One-third of teachers’ evaluations could be linked to their students’ standardized test results if the State Board of Education next week agrees on guidelines a state panel approved today.

The panel — which consists of representatives from superintendents, school boards, principals and teachers’ groups — is also recommending that the state’s 50,000 public school teachers be evaluated on the results of announced and unannounced observations and anonymous parent and student surveys. Another factor will be if teachers met the goals agreed upon at the start of the school year.

The leaders of the state’s largest teachers’ union disagreed, however, with many components of the panel’s recommendations. The president of the state’s other teachers’ union is cautiously supportive.

Allan Taylor, chairman of the state board, said during a phone interview later Thursday that although he hasn’t yet seen the recommendations, they will hold a lot of weight with the state board.

“I am inclined to support them because [this panel] has reached consensus on these guidelines” he said of the agreement by the Performance Evaluation Advisory Council.

This will be the first time that teacher evaluations will be allowed by state law to be used to influence tenure and dismissal decisions. If approved by the state board, that will start in the 2014-15 school year, as required by a newly passed state law.

The principal and teacher will have to mutually agree upon which components will be included in almost half a teacher’s evaluation, which means, how much weight can be given to standardized tests results. However, standardized tests must account for at least 22.5 percent of a teacher’s grade.

The local school board will determine whether surveys and feedback will count for 10 percent or 15 percent of the grade. Observations will need to be done three times a year for all teachers, but highly rated teachers will only need one in-class observation.

Education Commissioner Stefan Pryor said while “it is possible” for standardized tests to account for one-third of an evaluation, “the objective that’s been stated by the…committee is for balance.” He also said that the upcoming pilot year for these new evaluations will help his department determine if districts are too heavily relying on tests and if the tests accurately predict teaching success.

But officials from the state’s largest teacher’s union said allowing tests to play a part in evaluating teachers is a mistake.

“I would hope that when the pilots are done and we see that our worst fears come true, that the guidelines will have to be changed. There is no reliable study that shows that standardized tests…they were never designed to measure teacher performance,” said Mary Loftus Levine, executive director of the Connecticut Education Association.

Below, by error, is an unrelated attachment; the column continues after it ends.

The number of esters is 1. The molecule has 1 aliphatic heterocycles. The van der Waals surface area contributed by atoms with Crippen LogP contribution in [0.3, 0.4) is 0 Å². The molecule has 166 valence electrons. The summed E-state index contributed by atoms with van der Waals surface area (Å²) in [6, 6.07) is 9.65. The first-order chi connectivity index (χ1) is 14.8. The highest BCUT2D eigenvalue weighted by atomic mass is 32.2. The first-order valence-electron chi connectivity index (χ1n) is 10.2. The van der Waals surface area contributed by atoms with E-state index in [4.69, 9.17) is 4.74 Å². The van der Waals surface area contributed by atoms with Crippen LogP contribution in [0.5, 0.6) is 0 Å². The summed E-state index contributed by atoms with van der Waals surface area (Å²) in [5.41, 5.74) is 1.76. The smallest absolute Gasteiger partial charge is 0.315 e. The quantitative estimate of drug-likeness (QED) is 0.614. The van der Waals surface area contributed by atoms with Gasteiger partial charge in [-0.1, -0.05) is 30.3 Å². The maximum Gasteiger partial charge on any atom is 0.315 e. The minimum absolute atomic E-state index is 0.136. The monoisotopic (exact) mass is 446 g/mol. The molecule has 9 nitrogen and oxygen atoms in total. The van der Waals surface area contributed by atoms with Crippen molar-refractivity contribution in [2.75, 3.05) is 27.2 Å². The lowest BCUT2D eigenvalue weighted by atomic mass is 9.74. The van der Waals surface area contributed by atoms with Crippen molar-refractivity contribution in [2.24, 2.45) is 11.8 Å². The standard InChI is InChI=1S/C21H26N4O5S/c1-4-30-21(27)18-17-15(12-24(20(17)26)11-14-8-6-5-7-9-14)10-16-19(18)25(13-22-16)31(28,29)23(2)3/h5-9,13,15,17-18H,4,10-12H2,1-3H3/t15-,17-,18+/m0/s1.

Levine and her colleagues on the advisory panel do not support some components of the guidelines, to be presented to the State Board of Education next week, but did not block the recommendations moving forward to the state board. There was no final formal vote, however, each section of the guidelines did seem to reach consensus among panel members during the lengthy meeting.

Sharon Palmer, AFT’s president, said during a phone interview after the meeting that she’s willing to back these guidelines for now with a footnote next to her support that they will need to be amended next year after the pilot.

“It’s not perfect, but let’s try it and see where the pilot takes us,” she said. “We are still uncomfortable with the tests, and we are not shy about speaking up if they are being used too much in the pilot… It’s time to get going on these evaluations. This is important stuff.”

Jacqueline was CT Mirror’s Education and Housing Reporter, and an original member of the CT Mirror staff, joining shortly before our January 2010 launch. Her awards include the best-of-show Theodore A. Driscoll Investigative Award from the Connecticut Society of Professional Journalists in 2019 for reporting on inadequate inmate health care, first-place for investigative reporting from the New England Newspaper and Press Association in 2020 for reporting on housing segregation, and two first-place awards from the National Education Writers Association in 2012. She was selected for a prestigious, year-long Propublica Local Reporting Network grant in 2019, exploring a range of affordable and low-income housing issues. Before joining CT Mirror, Jacqueline was a reporter, online editor and website developer for The Washington Post Co.’s Maryland newspaper chains. Jacqueline received an undergraduate degree in journalism from Bowling Green State University and a master’s in public policy from Trinity College.

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